1916, Cinema and Revolution International Conference, NUI Galway 25-27 May

Final Cinema & Revolution Poster

 

NUI Galway Hosts Major International Conference on 1916, Cinema and Revolution.

How have the 1916 Rising and other revolutions – from France, to Greece, Romania, Russia and Cuba – being depicted in cinema? What impact did the Rising have on early Irish cinema? What role did women play in the emergence of this cinema? These are some of the questions to be examined as part of a major international conference on 1916, Cinema and Revolution to be held from 25-27 May at NUI Galway.

 

The conference is part of NUI Galway’s programme of events to commemorate the 1916 Rising and will he hosted by NUI Galway’s Huston School of Film and Digital Media. 1916 marked the establishment of Ireland’s first indigenous film company, The Film Company of Ireland, whose co-founder James Mark Sullivan was arrested after the Rising and charged with complicity. Events in that year and subsequently have featured in a range of cinematic and televisual productions while there is also a significant international dimension to the relationship between revolutionary history and cinema.

 

This conference will consider aspects of the representation of the Rising, as well as other revolutionary moments in Irish and world history. Plenary speakers will include leading experts on revolutionary and Irish cinema including: acclaimed filmmaker and academic Professor Michael Chanan, University of Roehampton; seminal film scholar Professor Charles Barr, Emeritus Professor, University of East Anglia; leading authority on early Irish cinema Dr Denis Condon, Maynooth University; and prominent contributors to Irish film, theatre studies, and visual culture such as Dr Díóg O Connell, Dún Laoghaire Institute of Art, Design and Technology; Professor Adrian Frazier, Emeritus Professor, NUI Galway; and Dr Catherine Morris, University of Liverpool.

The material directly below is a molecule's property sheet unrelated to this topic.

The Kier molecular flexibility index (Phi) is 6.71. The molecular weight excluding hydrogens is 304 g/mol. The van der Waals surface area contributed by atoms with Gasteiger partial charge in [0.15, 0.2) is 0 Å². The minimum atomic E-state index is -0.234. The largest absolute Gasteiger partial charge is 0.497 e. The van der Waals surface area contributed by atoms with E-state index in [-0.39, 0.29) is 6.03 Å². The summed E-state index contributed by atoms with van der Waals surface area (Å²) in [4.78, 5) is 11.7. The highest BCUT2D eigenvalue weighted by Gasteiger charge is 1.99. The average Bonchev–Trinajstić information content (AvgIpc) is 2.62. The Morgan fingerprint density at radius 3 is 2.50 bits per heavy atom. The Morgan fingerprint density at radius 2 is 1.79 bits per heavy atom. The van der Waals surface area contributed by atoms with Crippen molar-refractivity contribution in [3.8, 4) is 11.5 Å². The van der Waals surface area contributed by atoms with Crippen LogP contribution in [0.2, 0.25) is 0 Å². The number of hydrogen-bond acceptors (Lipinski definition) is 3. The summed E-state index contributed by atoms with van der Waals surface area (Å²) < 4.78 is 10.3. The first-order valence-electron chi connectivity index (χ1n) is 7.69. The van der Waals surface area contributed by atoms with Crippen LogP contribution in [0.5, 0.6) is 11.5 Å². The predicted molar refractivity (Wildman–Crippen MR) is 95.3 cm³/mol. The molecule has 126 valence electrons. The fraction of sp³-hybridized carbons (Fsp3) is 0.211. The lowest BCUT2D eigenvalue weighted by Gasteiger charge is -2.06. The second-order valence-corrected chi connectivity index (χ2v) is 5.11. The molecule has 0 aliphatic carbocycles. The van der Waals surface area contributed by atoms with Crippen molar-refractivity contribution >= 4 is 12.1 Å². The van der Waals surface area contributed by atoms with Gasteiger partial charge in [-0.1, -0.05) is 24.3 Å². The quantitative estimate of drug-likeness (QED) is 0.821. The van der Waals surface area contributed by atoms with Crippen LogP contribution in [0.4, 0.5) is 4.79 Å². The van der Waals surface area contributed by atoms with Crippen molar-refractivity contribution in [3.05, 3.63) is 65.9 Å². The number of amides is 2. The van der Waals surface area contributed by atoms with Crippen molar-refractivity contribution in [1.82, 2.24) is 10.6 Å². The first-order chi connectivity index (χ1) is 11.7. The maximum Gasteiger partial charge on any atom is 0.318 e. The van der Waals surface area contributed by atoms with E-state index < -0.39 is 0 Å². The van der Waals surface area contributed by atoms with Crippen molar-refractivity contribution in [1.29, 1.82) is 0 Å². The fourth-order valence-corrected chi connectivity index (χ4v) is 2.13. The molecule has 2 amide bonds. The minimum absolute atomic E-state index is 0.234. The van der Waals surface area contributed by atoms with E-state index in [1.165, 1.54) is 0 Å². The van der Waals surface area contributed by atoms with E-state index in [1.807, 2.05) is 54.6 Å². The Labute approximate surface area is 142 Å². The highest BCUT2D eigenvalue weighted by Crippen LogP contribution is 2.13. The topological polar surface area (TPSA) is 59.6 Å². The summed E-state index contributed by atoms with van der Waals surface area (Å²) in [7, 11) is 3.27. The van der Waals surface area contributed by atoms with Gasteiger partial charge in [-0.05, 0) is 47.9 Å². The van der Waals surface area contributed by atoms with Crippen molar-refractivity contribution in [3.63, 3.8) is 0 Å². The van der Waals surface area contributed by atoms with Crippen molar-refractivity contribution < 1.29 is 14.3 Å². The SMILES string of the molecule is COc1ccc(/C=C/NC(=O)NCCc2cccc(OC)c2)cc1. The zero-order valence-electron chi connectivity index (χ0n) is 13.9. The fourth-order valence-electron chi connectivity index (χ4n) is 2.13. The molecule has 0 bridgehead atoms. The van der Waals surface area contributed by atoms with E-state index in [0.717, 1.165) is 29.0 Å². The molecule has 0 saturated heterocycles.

In addition to the presentations, the conference will also feature screenings of relevant films from the revolutionary period in Ireland, including John Ford’s adaptation of O’Casey’s classic play, The Plough and the Stars, as well as a special screening of the documentary 1916: The Irish Rebellion, which will be followed by an interview with the film’s writer and producer, Professor Bríona Nic Dhiarmada. The conference will also include a screening of the major production of the Film Company of Ireland, Knocknagow (1918) which will be accompanied by a specially arranged accompaniment by Irish pianist Morgan Cooke. The conference will close with a screening of Michael Chanan’s The American Who Electrified Russia (2009), a film concerning the extraordinary story of Solomon Trone (1872-1969), the communist revolutionary who became a director for General Electric (first in Russia, then the USA).

 

Conference co-director and Lecturer with NUI Galway’s Huston School for Film and Digital Media, Dr Seán Crosson said: “We are delighted with the response to our call for papers on the topic of 1916, Cinema and Revolution. The 1916 Rising coincided with a vibrant period of film production in Ireland and it is important for us to reflect on this legacy and indeed the impact of the Rising on film subsequently. This is the only conference in Ireland this year dedicated to the topic of 1916 and cinema and it provides a unique opportunity to consider not just depictions of the Rising but also on how this moment connects with depictions of other revolutionary moments internationally, including in the US, France, Russia and Latin America.”

A full programme of events during the conference is available online at http://www.conference.ie/Conferences/menu.asp?menu=2080&Conference=463.

 

Attendance at the conference and all related events is free and all queries should be directed to sean.crosson@nuigalway.ie or 091 495687.

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